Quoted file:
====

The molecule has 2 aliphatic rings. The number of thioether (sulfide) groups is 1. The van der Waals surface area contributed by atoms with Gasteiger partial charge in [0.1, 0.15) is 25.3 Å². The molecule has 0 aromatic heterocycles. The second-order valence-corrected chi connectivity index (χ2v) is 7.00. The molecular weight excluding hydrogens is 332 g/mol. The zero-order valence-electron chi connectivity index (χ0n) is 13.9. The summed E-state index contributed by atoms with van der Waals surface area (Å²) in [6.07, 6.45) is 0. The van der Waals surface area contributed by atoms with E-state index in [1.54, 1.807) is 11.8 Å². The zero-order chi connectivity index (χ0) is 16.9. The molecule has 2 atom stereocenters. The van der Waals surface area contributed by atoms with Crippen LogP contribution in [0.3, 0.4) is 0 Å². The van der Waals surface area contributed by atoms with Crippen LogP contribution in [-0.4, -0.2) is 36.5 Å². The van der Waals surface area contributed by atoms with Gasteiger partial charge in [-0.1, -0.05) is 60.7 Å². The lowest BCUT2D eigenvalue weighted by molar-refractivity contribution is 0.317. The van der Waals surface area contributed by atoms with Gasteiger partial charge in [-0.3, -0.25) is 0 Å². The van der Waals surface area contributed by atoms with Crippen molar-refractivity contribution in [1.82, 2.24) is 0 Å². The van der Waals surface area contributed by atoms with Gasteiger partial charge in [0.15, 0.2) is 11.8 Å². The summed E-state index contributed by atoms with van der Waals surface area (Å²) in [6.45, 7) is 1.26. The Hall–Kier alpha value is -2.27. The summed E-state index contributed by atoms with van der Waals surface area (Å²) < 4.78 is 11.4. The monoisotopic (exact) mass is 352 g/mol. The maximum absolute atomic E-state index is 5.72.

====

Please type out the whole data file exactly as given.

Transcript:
The molecule has 2 aliphatic rings. The number of thioether (sulfide) groups is 1. The van der Waals surface area contributed by atoms with Gasteiger partial charge in [0.1, 0.15) is 25.3 Å². The molecule has 0 aromatic heterocycles. The second-order valence-corrected chi connectivity index (χ2v) is 7.00. The molecular weight excluding hydrogens is 332 g/mol. The zero-order valence-electron chi connectivity index (χ0n) is 13.9. The summed E-state index contributed by atoms with van der Waals surface area (Å²) in [6.07, 6.45) is 0. The van der Waals surface area contributed by atoms with E-state index in [1.54, 1.807) is 11.8 Å². The zero-order chi connectivity index (χ0) is 16.9. The molecule has 2 atom stereocenters. The van der Waals surface area contributed by atoms with Crippen LogP contribution in [0.3, 0.4) is 0 Å². The van der Waals surface area contributed by atoms with Crippen LogP contribution in [-0.4, -0.2) is 36.5 Å². The van der Waals surface area contributed by atoms with Gasteiger partial charge in [-0.1, -0.05) is 60.7 Å². The lowest BCUT2D eigenvalue weighted by molar-refractivity contribution is 0.317. The van der Waals surface area contributed by atoms with Gasteiger partial charge in [-0.3, -0.25) is 0 Å². The van der Waals surface area contributed by atoms with Crippen molar-refractivity contribution in [1.82, 2.24) is 0 Å². The van der Waals surface area contributed by atoms with Gasteiger partial charge in [0.15, 0.2) is 11.8 Å². The summed E-state index contributed by atoms with van der Waals surface area (Å²) in [6.45, 7) is 1.26. The Hall–Kier alpha value is -2.27. The summed E-state index contributed by atoms with van der Waals surface area (Å²) < 4.78 is 11.4. The monoisotopic (exact) mass is 352 g/mol. The maximum absolute atomic E-state index is 5.72.